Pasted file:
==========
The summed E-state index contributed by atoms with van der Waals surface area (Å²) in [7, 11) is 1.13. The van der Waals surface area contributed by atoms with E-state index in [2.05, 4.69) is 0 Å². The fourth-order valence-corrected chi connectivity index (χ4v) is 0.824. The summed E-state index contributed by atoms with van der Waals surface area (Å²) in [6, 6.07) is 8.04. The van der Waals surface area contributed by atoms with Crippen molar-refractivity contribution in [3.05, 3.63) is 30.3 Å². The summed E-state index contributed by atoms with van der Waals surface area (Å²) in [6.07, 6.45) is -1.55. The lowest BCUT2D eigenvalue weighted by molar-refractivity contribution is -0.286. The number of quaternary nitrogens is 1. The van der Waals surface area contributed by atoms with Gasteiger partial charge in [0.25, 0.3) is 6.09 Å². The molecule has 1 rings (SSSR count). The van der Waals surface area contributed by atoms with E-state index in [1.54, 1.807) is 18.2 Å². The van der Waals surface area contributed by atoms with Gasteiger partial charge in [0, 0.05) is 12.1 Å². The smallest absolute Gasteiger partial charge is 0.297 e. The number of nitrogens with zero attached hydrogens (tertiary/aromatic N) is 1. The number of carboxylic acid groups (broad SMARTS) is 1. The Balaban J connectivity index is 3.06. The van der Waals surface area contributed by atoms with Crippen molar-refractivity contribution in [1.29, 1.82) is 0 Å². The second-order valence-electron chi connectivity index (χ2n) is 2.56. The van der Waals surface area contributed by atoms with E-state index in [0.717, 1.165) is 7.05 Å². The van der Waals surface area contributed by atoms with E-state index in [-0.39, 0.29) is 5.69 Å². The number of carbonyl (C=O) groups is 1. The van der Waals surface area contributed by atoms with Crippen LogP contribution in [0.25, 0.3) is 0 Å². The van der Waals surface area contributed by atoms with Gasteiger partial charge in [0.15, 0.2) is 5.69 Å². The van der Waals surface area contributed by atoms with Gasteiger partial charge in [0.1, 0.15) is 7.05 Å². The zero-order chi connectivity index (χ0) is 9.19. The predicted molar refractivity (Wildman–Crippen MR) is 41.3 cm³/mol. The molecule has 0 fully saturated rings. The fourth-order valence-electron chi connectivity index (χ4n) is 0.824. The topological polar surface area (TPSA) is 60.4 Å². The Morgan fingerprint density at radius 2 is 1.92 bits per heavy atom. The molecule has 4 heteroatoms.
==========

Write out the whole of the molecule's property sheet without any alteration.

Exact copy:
The summed E-state index contributed by atoms with van der Waals surface area (Å²) in [7, 11) is 1.13. The van der Waals surface area contributed by atoms with E-state index in [2.05, 4.69) is 0 Å². The fourth-order valence-corrected chi connectivity index (χ4v) is 0.824. The summed E-state index contributed by atoms with van der Waals surface area (Å²) in [6, 6.07) is 8.04. The van der Waals surface area contributed by atoms with Crippen molar-refractivity contribution in [3.05, 3.63) is 30.3 Å². The summed E-state index contributed by atoms with van der Waals surface area (Å²) in [6.07, 6.45) is -1.55. The lowest BCUT2D eigenvalue weighted by molar-refractivity contribution is -0.286. The number of quaternary nitrogens is 1. The van der Waals surface area contributed by atoms with Gasteiger partial charge in [0.25, 0.3) is 6.09 Å². The molecule has 1 rings (SSSR count). The van der Waals surface area contributed by atoms with E-state index in [1.54, 1.807) is 18.2 Å². The van der Waals surface area contributed by atoms with Gasteiger partial charge in [0, 0.05) is 12.1 Å². The smallest absolute Gasteiger partial charge is 0.297 e. The number of nitrogens with zero attached hydrogens (tertiary/aromatic N) is 1. The number of carboxylic acid groups (broad SMARTS) is 1. The Balaban J connectivity index is 3.06. The van der Waals surface area contributed by atoms with Crippen molar-refractivity contribution in [1.29, 1.82) is 0 Å². The second-order valence-electron chi connectivity index (χ2n) is 2.56. The van der Waals surface area contributed by atoms with E-state index in [0.717, 1.165) is 7.05 Å². The van der Waals surface area contributed by atoms with E-state index in [-0.39, 0.29) is 5.69 Å². The number of carbonyl (C=O) groups is 1. The van der Waals surface area contributed by atoms with Crippen LogP contribution in [0.25, 0.3) is 0 Å². The van der Waals surface area contributed by atoms with Gasteiger partial charge in [0.15, 0.2) is 5.69 Å². The van der Waals surface area contributed by atoms with Gasteiger partial charge in [0.1, 0.15) is 7.05 Å². The zero-order chi connectivity index (χ0) is 9.19. The predicted molar refractivity (Wildman–Crippen MR) is 41.3 cm³/mol. The molecule has 0 fully saturated rings. The fourth-order valence-electron chi connectivity index (χ4n) is 0.824. The topological polar surface area (TPSA) is 60.4 Å². The Morgan fingerprint density at radius 2 is 1.92 bits per heavy atom. The molecule has 4 heteroatoms.